Specialised exercise prescription for Parkinson’s targets coordination, muscular patterning, stabilisation and the multi-tasking of physical and mental skills. This results in reduced stiffness, improved mobility, posture and balance.
Your Accredited Exercise Physiologist understands the physiological effects of Parkinson’s and can therefore prescribe exercise that is safe, beneficial and stimulating.
Physiotherapists are trained to provide treatment plans for people at all stages of Parkinson’s disease. Treatments will vary according to your stage of Parkinson’s disease and individual problems.
Because research evidence suggests that regular, vigorous exercise may delay the onset and progression of disability, exercise and physical activity are very important. Even if you have been recently diagnosed, a physiotherapist can help you devise an activity and exercise program which is appropriate and enjoyable.
Maintaining or increasing physical activity and exercise has many benefits including strengthening muscles, improving balance and reducing stiffness, and maintaining heart health and fitness. A physiotherapist will assess your individual needs and tailor an appropriate program which could include some of the following:
Resistance training: Training to improve muscle strength.
Balance training: It is important to train balance skills because people with Parkinson’s disease have a higher risk of falls than the general population.
Training of everyday activities: Includes practising specific aspects of walking or common actions like rolling and getting out of a chair. If you find it difficult to initiate or maintain actions such as walking, your physiotherapist can give you advice on strategies and cues you can use to help you overcome these problems.
Cardio-vascular training: Your program may include activities such as treadmill training to improve your fitness level.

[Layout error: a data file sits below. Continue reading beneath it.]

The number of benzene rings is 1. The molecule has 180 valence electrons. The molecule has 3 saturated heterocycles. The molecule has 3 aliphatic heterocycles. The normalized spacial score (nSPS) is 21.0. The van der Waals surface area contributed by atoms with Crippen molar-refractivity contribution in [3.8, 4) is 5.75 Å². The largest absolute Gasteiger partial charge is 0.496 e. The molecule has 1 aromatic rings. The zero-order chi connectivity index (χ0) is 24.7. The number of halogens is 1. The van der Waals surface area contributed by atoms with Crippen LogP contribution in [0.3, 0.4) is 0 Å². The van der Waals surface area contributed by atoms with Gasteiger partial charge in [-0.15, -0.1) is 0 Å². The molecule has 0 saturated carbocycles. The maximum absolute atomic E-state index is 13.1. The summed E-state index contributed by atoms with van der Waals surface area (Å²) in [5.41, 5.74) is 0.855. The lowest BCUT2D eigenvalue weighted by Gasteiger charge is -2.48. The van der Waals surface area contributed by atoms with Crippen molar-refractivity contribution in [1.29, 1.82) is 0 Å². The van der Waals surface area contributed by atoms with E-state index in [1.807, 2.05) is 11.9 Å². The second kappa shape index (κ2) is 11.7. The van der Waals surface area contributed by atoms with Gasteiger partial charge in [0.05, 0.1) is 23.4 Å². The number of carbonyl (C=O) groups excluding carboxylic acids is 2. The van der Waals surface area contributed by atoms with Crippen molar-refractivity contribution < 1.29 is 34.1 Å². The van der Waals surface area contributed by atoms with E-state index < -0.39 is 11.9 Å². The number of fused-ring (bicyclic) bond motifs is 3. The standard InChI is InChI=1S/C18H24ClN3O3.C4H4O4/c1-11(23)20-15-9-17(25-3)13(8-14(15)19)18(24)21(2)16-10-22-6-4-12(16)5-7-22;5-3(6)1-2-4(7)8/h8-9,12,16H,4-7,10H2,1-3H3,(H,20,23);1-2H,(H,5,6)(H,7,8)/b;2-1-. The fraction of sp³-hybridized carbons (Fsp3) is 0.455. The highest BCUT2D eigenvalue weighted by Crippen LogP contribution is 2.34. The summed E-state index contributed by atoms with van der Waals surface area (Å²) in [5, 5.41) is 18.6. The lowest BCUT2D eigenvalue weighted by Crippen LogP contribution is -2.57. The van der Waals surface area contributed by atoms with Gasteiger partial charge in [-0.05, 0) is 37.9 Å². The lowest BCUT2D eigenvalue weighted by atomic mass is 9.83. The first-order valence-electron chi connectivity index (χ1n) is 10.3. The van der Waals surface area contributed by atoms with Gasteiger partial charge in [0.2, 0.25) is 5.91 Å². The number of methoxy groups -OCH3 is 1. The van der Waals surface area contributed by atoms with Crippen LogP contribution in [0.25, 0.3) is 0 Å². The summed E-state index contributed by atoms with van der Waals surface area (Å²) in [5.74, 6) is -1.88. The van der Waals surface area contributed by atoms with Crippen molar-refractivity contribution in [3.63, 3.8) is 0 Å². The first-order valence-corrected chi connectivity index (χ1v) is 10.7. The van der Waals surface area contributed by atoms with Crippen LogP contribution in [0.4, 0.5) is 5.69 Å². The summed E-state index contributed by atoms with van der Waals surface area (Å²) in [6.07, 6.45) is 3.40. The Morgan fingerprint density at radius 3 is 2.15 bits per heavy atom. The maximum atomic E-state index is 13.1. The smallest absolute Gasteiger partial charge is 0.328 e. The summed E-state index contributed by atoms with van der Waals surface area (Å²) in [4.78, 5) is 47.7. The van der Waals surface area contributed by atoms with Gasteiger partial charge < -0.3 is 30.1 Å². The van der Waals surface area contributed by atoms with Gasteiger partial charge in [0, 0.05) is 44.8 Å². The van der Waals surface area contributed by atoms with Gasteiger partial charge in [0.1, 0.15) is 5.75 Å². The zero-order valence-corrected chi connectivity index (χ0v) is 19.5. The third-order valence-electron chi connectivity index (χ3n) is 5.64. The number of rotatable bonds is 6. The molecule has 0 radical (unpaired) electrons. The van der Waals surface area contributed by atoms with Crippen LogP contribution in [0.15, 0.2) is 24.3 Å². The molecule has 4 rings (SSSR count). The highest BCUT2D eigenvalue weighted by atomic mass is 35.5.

Hand training: An exercise program of dexterity exercises may improve your ability to manipulate small objects.
If you have Parkinson’s disease, it is important for you to maintain or increase your level of exercise and physical activity. It is not necessary to stop sporting activities as long as you are safe to continue.
There are many ways to increase your levels of exercise and activity. Select activities that you enjoy and are more likely to continue in the longer term. Some options are gym sessions, community exercise groups, boxing exercise, and special programs specifically developed for people with Parkinson’s disease. Tai Chi and different types of dance have also been found to be effective for improving balance.
As each person with Parkinson’s disease is different, your physiotherapist can help you to develop an exercise and activity regime to suit your needs. Home exercise programs may include walking and balance training, practising daily activities and strengthening exercises.
Many people with Parkinson’s disease experience falls. You may be able to reduce your risk of falls at home by making simple changes such as clearing cluttered areas and removing dangerous obstacles such as loose carpets. If you have more advanced Parkinson’s disease, your physiotherapist may help you to learn movement strategies to make it easier to move around your home.